HUNTERDON COUNTY DEPARTMENT OF HEALTH
HEALTH SURVEY RESULTS GOOD AND BAD FOR HUNTERDON COUNTY
Results are in for the recent public health telephone survey of county residents. Some of the news is good. Some of it, not so good. But the far-reaching survey produced real, tangible findings that should give residents pause, and focus.
"Clearly, we're encouraged about the progress but we're also concerned about current negative trends, "said John Beckley, county health officer and director of the Hunterdon County Department of Health.” Because there is so much good news to celebrate, it brings into serious focus those health challenges that persist or are emerging as we move forward."
More than 1,000 county households participated in the 121-question survey managed by Holleran Consulting, a professional firm based in Mountville, Pennsylvania. The survey is a project of the "Partnership for Health" Hunterdon County's healthier communities initiative, receiving funding from Hunterdon Healthcare Partners LLC, Hunterdon Healthcare, Hunterdon United Way, as well as two county health department grants. Known as the Behavioral Risk Factor Surveillance Survey (BRFSS), the data offers a benchmark not only of current county health behaviors and choices but also an excellent comparative of similar behaviors for the past 15 years. This provides a valuable look at where the local health community is achieving success in its programs and where future resources should be directed.
The good news begins with the finding that Hunterdon County is very healthy when compared with the rest of New Jersey and with the country. Along similar lines, this year's county health rankings study of the nation's 3,016 counties by the Robert Wood Johnson Foundation and the University of Wisconsin's Population Health Institute found that Hunterdon County ranked as the healthiest county in the state.
More good news. According to this latest BRFSS done between October and November, 74 percent of county residents report that their general health is excellent or very good; this is up from 63 percent in 2005. Another significant trend is the fact that today only 5 percent of residents smoke cigarettes daily; this continues a decrease from 9 percent in 2005, and 12 percent in 2001. Also positive is the finding that county residents who have health insurance coverage is still high; but it dropped from 95 percent to 93 percent during the past five years.
Other areas of solid healthy behavior: Dental care trends are good in Hunterdon County with 83 percent of residents seeing a dentist during the previous year; those who did not go to the dentist reported the main reasons being cost or no problems with teeth. Ninety four percent of the county women over 40 who responded to the survey reported having a mammogram; this is the same as in 2005. The current survey shows an improvement where far fewer residents now report having a heart attack or angina; 4 percent vs. 13 percent in 2005. And more had their cholesterol checked in this current survey; 89 percent vs. 85 percent in 2005. Perhaps because of last year's pandemic, significantly more residents have had a flu shot during the previous 12 months, a leap to 48 percent vs. 28 percent in 2005. Also favorable, 73 percent of surveyed residents feel that electronic health records will improve the quality and coordination of their care. Another significant jump is seen where 41 percent of county residents report having been tested for HIV; this is up from 34 percent in 2005.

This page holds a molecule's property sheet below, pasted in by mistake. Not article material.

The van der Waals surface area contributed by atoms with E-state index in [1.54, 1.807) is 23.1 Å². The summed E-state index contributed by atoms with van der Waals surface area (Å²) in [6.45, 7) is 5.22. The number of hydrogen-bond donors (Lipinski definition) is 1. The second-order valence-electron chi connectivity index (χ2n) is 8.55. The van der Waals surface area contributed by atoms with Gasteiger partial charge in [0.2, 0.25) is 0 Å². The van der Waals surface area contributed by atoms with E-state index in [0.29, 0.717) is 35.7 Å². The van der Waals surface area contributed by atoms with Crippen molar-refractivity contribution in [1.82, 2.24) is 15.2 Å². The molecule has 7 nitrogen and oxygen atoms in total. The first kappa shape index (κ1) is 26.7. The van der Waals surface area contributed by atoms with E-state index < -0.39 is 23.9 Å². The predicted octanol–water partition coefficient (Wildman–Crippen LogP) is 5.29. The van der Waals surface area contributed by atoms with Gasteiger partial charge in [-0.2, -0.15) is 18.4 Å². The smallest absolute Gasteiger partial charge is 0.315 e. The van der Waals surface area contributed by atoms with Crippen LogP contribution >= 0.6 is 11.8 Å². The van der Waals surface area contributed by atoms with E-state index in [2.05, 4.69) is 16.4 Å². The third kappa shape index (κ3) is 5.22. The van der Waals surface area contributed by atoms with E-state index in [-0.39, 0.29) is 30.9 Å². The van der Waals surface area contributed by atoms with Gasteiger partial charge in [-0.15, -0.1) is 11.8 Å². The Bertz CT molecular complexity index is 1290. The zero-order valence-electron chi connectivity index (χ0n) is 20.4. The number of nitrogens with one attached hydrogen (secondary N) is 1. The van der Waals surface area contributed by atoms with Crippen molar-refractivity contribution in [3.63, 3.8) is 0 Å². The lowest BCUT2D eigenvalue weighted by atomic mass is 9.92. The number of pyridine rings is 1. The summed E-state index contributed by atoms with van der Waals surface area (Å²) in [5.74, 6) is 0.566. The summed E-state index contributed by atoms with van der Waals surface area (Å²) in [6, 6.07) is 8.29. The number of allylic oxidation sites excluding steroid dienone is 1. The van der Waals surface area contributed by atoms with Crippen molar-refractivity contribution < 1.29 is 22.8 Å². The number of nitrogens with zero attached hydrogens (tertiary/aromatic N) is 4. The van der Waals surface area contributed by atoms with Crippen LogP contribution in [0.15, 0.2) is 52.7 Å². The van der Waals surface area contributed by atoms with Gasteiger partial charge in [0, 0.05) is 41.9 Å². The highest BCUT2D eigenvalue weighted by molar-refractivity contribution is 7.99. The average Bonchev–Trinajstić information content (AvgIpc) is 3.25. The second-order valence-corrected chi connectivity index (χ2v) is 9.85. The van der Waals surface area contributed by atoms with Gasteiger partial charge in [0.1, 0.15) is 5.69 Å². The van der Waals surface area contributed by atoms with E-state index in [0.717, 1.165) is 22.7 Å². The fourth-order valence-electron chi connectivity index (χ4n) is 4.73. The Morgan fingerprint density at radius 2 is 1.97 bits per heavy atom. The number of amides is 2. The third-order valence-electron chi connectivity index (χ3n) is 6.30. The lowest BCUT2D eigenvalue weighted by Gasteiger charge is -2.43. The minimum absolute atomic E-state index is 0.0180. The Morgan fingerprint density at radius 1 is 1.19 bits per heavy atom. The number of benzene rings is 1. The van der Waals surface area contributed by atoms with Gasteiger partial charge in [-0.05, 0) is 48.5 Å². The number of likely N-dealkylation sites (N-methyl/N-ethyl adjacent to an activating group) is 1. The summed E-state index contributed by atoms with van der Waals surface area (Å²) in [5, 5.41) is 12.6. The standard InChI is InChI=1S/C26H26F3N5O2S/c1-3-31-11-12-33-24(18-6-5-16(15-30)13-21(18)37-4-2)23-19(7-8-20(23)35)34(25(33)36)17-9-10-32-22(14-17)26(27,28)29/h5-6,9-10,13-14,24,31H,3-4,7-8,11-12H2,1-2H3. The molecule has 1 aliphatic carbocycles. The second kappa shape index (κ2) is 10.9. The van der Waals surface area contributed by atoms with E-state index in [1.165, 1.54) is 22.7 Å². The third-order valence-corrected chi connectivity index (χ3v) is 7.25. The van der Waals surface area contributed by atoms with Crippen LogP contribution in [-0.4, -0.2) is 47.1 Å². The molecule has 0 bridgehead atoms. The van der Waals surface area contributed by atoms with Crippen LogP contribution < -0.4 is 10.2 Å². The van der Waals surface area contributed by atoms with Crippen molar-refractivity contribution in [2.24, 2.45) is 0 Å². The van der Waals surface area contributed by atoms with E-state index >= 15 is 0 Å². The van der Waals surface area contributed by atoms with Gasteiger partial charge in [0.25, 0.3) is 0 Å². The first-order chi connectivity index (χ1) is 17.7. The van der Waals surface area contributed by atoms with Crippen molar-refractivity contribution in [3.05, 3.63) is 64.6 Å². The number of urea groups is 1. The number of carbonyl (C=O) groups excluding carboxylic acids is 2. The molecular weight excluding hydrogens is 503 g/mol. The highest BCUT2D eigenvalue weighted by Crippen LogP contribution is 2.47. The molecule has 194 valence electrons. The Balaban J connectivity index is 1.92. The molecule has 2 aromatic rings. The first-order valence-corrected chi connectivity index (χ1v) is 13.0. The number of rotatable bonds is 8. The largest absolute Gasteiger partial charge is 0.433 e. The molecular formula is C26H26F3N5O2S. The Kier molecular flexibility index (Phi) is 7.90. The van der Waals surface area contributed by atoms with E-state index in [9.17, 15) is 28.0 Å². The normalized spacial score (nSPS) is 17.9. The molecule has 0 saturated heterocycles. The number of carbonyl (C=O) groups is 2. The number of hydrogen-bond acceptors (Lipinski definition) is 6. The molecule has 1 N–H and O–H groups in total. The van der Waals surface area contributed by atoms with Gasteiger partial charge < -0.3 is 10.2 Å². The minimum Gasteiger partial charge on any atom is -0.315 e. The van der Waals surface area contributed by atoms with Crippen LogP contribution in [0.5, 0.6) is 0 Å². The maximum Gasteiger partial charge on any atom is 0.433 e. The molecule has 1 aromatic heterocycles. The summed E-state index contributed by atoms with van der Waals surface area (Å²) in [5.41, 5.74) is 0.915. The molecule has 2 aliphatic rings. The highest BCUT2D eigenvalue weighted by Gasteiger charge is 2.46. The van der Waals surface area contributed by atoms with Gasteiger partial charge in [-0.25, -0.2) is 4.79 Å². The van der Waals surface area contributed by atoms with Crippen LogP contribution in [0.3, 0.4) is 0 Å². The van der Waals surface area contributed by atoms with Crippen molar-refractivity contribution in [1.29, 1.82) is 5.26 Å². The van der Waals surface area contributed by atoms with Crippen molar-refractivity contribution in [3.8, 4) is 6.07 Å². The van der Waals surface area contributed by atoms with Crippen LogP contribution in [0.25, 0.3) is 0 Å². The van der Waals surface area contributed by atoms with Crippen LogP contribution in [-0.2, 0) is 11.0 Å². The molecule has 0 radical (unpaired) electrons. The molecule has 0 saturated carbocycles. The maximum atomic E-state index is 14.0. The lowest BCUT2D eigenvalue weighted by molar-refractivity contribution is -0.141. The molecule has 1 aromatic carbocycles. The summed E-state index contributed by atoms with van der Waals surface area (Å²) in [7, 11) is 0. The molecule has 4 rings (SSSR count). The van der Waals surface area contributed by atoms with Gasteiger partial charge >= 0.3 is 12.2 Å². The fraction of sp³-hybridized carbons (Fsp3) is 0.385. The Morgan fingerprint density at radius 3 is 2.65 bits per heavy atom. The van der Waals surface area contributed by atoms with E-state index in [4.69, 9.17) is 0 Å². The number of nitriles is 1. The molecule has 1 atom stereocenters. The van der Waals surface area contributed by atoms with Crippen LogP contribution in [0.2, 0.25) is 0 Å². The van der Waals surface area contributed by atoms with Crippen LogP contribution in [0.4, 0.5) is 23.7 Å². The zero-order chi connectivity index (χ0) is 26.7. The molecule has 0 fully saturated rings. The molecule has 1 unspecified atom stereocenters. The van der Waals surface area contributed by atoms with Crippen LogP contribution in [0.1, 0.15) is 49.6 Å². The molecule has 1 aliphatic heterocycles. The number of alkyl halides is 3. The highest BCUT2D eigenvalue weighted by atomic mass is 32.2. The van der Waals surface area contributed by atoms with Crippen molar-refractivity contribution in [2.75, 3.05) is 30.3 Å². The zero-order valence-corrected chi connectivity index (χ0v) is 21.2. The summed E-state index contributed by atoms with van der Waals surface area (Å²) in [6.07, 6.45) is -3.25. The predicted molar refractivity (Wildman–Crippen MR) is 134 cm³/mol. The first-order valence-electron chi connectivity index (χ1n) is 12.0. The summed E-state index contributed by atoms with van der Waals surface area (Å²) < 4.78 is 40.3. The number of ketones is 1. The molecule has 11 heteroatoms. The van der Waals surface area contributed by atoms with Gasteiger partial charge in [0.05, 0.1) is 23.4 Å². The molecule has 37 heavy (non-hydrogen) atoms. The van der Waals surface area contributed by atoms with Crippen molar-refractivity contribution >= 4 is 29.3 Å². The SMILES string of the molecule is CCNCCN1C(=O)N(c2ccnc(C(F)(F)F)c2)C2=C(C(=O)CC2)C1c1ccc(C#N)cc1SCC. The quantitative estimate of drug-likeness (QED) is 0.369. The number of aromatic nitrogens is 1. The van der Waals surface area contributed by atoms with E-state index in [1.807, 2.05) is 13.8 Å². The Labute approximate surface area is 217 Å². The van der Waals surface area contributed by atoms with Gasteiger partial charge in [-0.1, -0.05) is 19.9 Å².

But not everything is good news.
The survey also found out that more county residents are now obese or overweight; 55 percent vs. 51 percent in 2005. And more residents are now diagnosed with high blood pressure; 25 percent vs. 23 percent in 2005. Plus, alcohol consumption is generally up, as is binge drinking (4-5 or more drinks on one occasion). For routine care, only 70 percent of Hunterdon residents see a physician for check-ups; this is less than the statewide average of 82 percent. In the latest survey, 23 percent of county residents report having been diagnosed with a chronic condition. Twelve percent were told they have "pre-diabetes" or "diabetes."
The survey also cites that more sunburn is being reported and there is less use of sunblock; this is an important finding because melanoma skin cancer rates are relatively high in the county. Hunterdon County also shows an increase in the number of residents reporting Lyme disease; 5 percent vs. 3 percent in 2005. On another front, 20 percent of county respondents reported feeling sad, blue or depressed in past month according to the latest survey.
The true value of the survey’s comprehensive data is well explained by Robert Wise, President and CEO of Hunterdon Healthcare who added, “Under the Patient Protection and Affordable Care Act passed by Congress earlier this year, all non-profit hospitals nationwide will be required to perform a community needs assessment and adopt a written implementation strategy to address identified community needs. It is gratifying to know that the Partnership for Health's approach to improve the health of Hunterdon County residents is now the law of the land. Our 15-year track record of collaboration has made a difference in the lives and life-spans of thousands of county citizens. Using what we learned in previous surveys, the Hunterdon Healthcare System and the County Health department have focused on diet and nutrition, heart disease, and behavioral health. We will use the latest data to examine the success of our current programs and introduce new services that will directly benefit those residents with the greatest health needs."
For the full BRFSS report, see www.co.hunterdon.nj.us/pdf/health/BRFSS/2010-BRFSS.PDF or go to www.hunterdonhealthcare.org.